I know I’ve had my ups and downs with the whole self-publishing journey, but nights like last night make it all so worth while.
Nancy Henry Chadwick has my unending gratitude.
Cincinnati Authors class
On April 5th I visited Jeff Hillard’s Cincinnati Authors class at the College of Mount St. Joseph. This was the second time I’d done that and both were easy, fun, and rewarding experiences for me. Jeff likes me to speak a little about why I wrote the book, my writing and publishing process, and the aftermath. The students are extremely well-prepared. Since Jeff uses the book as part of the coursework, the students have read it, discussed it in small groups, written personal responses, and generated questions before I ever step foot inside the door.
Afterwards, a non-traditional student came up to me and told me he has a child with cerebral palsy, but who is highly functioning. I think he said his child was even married. He said he felt bad or a little guilty that our family had had it so rough compared to his. And he wondered if I ever resented other people whose disabilities weren’t as severe as Annie’s. The question really surprised me. I said, “When I see someone who is disabled, I see the abilities they have. I focus on that. And I celebrate and rejoice in that. I don’t resent them for being able to do whatever it is they are able to do. It makes me happy to see it.” This is my truth.
I hope Jeff realizes how much I appreciate his past and continued support.
Friends of the Library at Kettering College
One day last month I answered the phone and it was a high school classmate who I hadn’t spoken to in years, except through messages here and there on Facebook. I remember Teresa Hutson as being a quiet student in the honors classes with me. I never knew her outside the classroom, but always liked her. Teresa falls in the category of those people I would make the effort to get to know better if I had a chance (not that I would want the chance) to do high school all over again. A missed opportunity. There are others.
Now her name is Teresa Hutson Simmons and she is a librarian at Kettering College of Medical Arts in Dayton, Ohio. Teresa has been following my blog and, in particular, my self-publishing journey. Over the phone she told me she had the privilege of putting Dancing in Heaven in the international book catalog (I’m sure she used other terminology, but this is the best my memory-failing brain can do this morning). She invited me to come and speak to the Friends of the Library group and students from two of the members’ classes.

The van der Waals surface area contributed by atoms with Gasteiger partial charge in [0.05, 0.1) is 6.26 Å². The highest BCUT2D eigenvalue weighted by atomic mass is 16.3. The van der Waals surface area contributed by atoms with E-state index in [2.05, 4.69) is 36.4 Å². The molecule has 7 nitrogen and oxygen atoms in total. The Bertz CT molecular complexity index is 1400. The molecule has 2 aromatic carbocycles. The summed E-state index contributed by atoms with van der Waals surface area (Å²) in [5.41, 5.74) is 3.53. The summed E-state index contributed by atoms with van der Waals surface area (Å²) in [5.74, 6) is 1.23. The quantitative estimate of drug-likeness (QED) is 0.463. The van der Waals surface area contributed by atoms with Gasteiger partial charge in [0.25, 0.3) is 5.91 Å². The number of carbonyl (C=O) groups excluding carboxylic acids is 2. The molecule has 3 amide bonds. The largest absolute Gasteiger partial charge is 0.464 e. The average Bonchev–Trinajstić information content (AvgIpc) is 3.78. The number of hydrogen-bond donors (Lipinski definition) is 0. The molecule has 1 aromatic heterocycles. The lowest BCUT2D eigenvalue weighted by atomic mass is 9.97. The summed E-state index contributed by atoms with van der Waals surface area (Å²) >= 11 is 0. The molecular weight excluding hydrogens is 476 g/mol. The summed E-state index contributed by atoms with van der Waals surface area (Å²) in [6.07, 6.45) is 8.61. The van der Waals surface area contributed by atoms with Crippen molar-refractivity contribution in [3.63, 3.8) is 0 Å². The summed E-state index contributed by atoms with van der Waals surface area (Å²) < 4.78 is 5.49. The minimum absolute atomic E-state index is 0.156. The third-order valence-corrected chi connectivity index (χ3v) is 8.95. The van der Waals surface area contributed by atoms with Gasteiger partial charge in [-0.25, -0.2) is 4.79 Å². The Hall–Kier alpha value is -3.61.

Last Wednesday I did that. It was a different experience from my two previous classroom experiences at the Mount because these students had not had the opportunity to read the book, although several members of the FOL had read part or all of it.
I started with my usual two opening comments. “I want to tell you that I am not a public speaker and it makes me nervous,” I said. “I usually calm down eventually.” I got out my little travel pack of tissues and placed it on the table. “The other thing you need to know is that I cry easily. This is an emotional topic for me. I’m not likely to get out of here without shedding a tear or two.” I said. “I’m okay with it if you are.”
The students were from psychology and sociology classes, so I tried to tell the story and select readings that might be of interest to them. I spent pretty much time talking and reading. Then we opened it up for questions. I was pleasantly surprised at how many thoughtful and good questions came out of the group of students with so little advance preparation. These are people who will be working in the medical field. When Teresa asked me to come she said, “We are trying to teach our students how to be compassionate professionals. Your book addresses that from a family’s perspective.”
Sometimes the things that make me cry surprise me and everyone else. Teresa had explained that we were in the Honors classes together throughout high school, and that I was a cheerleader. One of the students asked why I thought I was able to succeed or do well, or why I didn’t act out for attention given my family circumstances. “I never wanted to make my parents worry about me,” I said, and I got all choked up and could barely finish. “They had enough to worry about.”
Thank you, Teresa, for the opportunity to speak to future medical care-givers. It was a wonderful experience and you’ve been a great supporter.